Peer Reviewed
Drug update

Estetrol, a new oestrogen for contraception

Deborah Bateson, Kathleen McNamee

The first new combined oral contraceptive pill to be approved in Australia in more than 10 years is now available on private prescription. The pill contains a novel oestrogen (estetrol), combined with drospirenone.

A new combined oral contraceptive pill containing estetrol in combination with drospirenone has been approved for use in Australia. This new pill contains 14.2 mg estetrol (equivalent to 15 mg of estetrol monohydrate) and 3 mg drospirenone in a 24/4 regimen. Estetrol, a synthetically manufactured hormone, is naturally produced in the human fetal liver. Like pills containing estradiol and estradiol valerate, which have been available in Australia for over 10 years, it has been developed with the theoretical aim of a lower risk of venous thromboembolism (VTE) than the widely available ethinylestradiol combined hormonal methods of contraception. Although studies have shown the estetrol/drospirenone pill has minimal impact on haemostatic factors compared with combined pills containing ethinylestradiol and drospirenone, there is no current evidence of a lower risk of VTE and contraindications remain the same as for other combined pills. 

The combined estetrol/drospirenone pill has been shown to be highly efficacious and acceptable to users. It is safe to use in all medically eligible people until the age of 50 years. It is not listed on the PBS and is similar in cost to other non-PBS-subsidised combined hormonal methods.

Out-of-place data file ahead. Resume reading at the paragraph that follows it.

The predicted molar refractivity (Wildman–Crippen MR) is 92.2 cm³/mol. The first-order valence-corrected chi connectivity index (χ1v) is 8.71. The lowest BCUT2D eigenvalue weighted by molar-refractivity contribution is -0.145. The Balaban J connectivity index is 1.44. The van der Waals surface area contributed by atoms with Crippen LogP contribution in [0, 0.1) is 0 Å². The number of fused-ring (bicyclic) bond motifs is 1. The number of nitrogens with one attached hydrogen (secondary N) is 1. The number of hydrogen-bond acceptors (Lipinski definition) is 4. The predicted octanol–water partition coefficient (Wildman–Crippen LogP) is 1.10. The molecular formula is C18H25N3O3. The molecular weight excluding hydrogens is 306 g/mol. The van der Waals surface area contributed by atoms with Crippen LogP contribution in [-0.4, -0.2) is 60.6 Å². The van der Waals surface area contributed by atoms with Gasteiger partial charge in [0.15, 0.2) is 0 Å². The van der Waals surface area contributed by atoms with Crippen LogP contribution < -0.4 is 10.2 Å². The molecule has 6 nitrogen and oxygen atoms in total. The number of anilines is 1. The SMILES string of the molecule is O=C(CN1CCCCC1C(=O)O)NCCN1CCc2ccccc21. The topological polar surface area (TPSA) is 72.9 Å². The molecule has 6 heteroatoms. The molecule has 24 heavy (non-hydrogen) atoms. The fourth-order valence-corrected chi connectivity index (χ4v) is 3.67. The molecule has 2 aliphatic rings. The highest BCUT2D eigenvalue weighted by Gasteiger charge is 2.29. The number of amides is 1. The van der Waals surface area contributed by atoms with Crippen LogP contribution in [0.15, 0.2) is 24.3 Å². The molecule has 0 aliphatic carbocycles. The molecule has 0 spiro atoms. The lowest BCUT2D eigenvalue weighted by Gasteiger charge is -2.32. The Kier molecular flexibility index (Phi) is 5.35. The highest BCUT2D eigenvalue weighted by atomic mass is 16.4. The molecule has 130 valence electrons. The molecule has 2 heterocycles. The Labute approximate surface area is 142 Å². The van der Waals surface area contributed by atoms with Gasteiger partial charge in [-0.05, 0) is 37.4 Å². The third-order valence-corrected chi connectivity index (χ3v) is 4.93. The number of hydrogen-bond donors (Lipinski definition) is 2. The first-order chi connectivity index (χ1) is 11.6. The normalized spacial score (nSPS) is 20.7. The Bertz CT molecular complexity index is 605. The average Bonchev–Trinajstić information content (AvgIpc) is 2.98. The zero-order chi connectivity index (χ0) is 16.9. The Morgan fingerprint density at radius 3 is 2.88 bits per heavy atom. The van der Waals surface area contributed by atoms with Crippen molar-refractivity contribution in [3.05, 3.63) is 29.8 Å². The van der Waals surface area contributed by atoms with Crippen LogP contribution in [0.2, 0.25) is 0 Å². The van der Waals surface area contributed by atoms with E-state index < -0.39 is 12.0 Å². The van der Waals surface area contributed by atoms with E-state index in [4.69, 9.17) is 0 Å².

What is the new estetrol/drospirenone pill?

The estetrol 14.2 mg/drospirenone 3 mg pill is packaged with 24 identical hormone tablets followed by four inactive tablets. It is packaged so that users always begin with an active pill. The estetrol monohydrate dose of 15 mg is used as the descriptor in most studies and is equivalent to estetrol 14.2 mg in the commercial product.


In nature, estetrol is produced in the fetal liver and small amounts can be detected in the maternal circulation during pregnancy. Estetrol differs in a number of ways from ethinylestradiol, which may confer benefits to pill users. Compared with ethinylestradiol, it has a limited impact on the metabolic profile, the renin-angiotensin aldosterone system, carbohydrate metabolism, triglyceride levels, sex hormone binding globulin and haemostatic factors. It has a weak affinity to breast tissue and limited impact on the liver.1,2

Current use of the combined contraceptive pill may be associated with a small increase in the risk of breast cancer.3 Both ethinylestradiol and estradiol have strong affinity to breast tissue, causing proliferation.4 In contrast, estetrol appears to act as a weak oestrogen in breast tissue, causing little proliferation, even at high doses.5 In vitro cancer proliferation models have shown that an estetrol/drospirenone combination is neutral on breast cancer development.6 However, it is unknown if this will translate to benefits in relation to breast cancer risk, and use in those with past or current breast cancer is generally contraindicated.

A novel potential point of difference to other combined hormonal contraceptives containing ethinylestradiol is a possible environmental benefit of estetrol. The exposure to marine life from contraceptive oestrogens is considered harmful. It is predicted that human use of estetrol is unlikely to result in detrimental aquatic exposure levels.7 Further research on aquatic models is ongoing to determine the environmental impact of this new oestrogen.


Drospirenone is a fourth-generation progestogen derived from spironolactone. It closely matches the pharmacological profile of progesterone and has antigonadotropic, antiandrogenic and antimineralocorticoid properties.8 These are thought to contribute to a more favourable side effect profile.

Why drospirenone?